Last updated on October 5th, 2019 at 07:39 pm
Being fortunate enough to be able to travel is a blessing. Experiencing other countries and cultures is a one of the most fulfilling ways to spend the short time you are given on this planet of ours. But there’s one aspect of the wandering life that we would happily give up in a heartbeat – jet lag.
Jet lag is the absolute worst. If you’ve had it then I’m sure you’ll agree. Whether you’re traveling for work or leisure one thing is remains constant, jet lag can make the first few days of your trip a waking nightmare. You stumble and bumble around in zombified state as your exhausted brain tries to make sense of what’s going on.
But what exactly is jet lag? Why does it happen? Can we avoid it? And if not, are their ways to recover from it quicker? Read on below for the answers…
What exactly is jet lag?
At the base of our brain nestled in an area referred as the hypothalamus is a tiny region known as the suprachiasmatic nucleus (SCN). This collection of nerve cells is what is known as our body clock. It controls our circadian rhythms; when we sleep and when we wake.
When daylight turns to night, our body clock registers the reduction in light and floods the body with the hormone melatonin. Raised melatonin levels makes us drowsy and drives us to bed. This is repeated day in, day out and it becomes routine. Simple really.
Well, it was all simple enough until airplanes came along to confuse everything. When our brains evolved the prospect of going to sleep in one time zone and waking up in another was not part of the plan. Jet lag is essentially when your body clock doesn’t synchronise with your new time zone. Your SCN might be telling you it’s time for bed, and it would be right if you were at home, but instead it’s 11am in the morning in your new destination.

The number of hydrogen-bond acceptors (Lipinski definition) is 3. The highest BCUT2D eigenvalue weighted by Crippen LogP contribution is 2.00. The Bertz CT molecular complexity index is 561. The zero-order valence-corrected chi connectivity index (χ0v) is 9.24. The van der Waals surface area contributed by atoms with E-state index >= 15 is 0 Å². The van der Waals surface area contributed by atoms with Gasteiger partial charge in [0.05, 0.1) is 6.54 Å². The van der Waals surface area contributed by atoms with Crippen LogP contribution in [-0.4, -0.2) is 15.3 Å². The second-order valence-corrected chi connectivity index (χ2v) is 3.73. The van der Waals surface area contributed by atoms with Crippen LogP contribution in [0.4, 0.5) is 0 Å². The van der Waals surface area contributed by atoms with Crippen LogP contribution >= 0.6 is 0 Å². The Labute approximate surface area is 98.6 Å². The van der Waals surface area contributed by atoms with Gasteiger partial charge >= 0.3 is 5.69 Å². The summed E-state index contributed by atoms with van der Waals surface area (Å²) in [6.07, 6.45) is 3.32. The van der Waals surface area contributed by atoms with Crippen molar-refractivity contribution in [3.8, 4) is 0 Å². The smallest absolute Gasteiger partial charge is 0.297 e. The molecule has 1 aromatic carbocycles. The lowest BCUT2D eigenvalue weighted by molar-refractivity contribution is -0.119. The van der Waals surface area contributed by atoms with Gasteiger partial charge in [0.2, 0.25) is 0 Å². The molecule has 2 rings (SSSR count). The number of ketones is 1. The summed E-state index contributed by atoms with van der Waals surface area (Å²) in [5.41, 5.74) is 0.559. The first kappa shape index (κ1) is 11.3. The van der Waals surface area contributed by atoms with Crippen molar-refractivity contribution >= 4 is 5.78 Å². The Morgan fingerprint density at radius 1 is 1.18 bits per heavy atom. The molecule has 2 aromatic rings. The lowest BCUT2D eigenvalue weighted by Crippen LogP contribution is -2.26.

Adding to this effect is the fact that plane’s aren’t really designed for sleep. Ontop of having a confused brain we are also generally sleep deprived by the time we step into the arrivals hall. We then have to content with the whole heap of health affects that a lack of sleep brings. I’ve said it before and I’ll say it again – jet lag is the worst!
How to avoid jet lag
Avoiding jet lag completely is next to impossible but it is possible to take the edge of it with a little bit of pre-trip preparation. If you’re flying eastward, say from London to beautiful Macau, then try going to sleep an hour earlier each night and getting up an hour earlier each morning for the week prior to departure. If you’re heading westward do the opposite, stay up an hour later and wake up an hour later.
Why the altered bed times? Well, by adjusting when you sleep a little before you fly, you will be bringing your bedtime a little bit closer to that which exists in your destination. This little act will accelerate how quickly your body clock recalibrates when you arrive.
How to recover from jet lag
Our circadian rhythms and melatonin levels are controlled by our exposure to light. If you want to recover from jet lag as quickly as possible means you are going to have to control your light exposure on arrival wisely. If you’re feeling groggy getting outside and into daylight will help and if you’re overly wired then drawing the curtains and avoiding the light will provide relief.
Generally speaking, exposing yourself to more light in the evening time will help you to adjust to a later than usual bedtime (say if you’ve traveled west). While exposing yourself to more light in the morning will help you adapt quicker to an earlier time zone, (say if you’ve gone east).
Many people find that taking melatonin supplements can be a great help to induce drowsiness when jet lag is keeping them awake well into the night. These can be bought over the counter, but just because they are freely available without prescription doesn’t mean they should be taken without proper forethought, do your research and make sure you know the risks.
Avoiding items of food and drink that may further mess with your ability to sleep is also important, at least until your SCN has been able to calibrate to your new time zone. So that means no caffeine before bed, no alcohol and no overly spicy foods. All of which have been proven to mess with your body when it comes to sleep.
Avoiding jet lag completely is almost impossible but you can definitely mitigate its impact by taking a few measures before you fly and by acting sensibly when you arrive. The single best thing you can do is to simply not schedule any important meetings or plan any strenuous activities for the day or two after arrival. Dedicate this time instead to finding your feet and giving your confused brain the time to catch up, calibrate and synchronize with your new destination.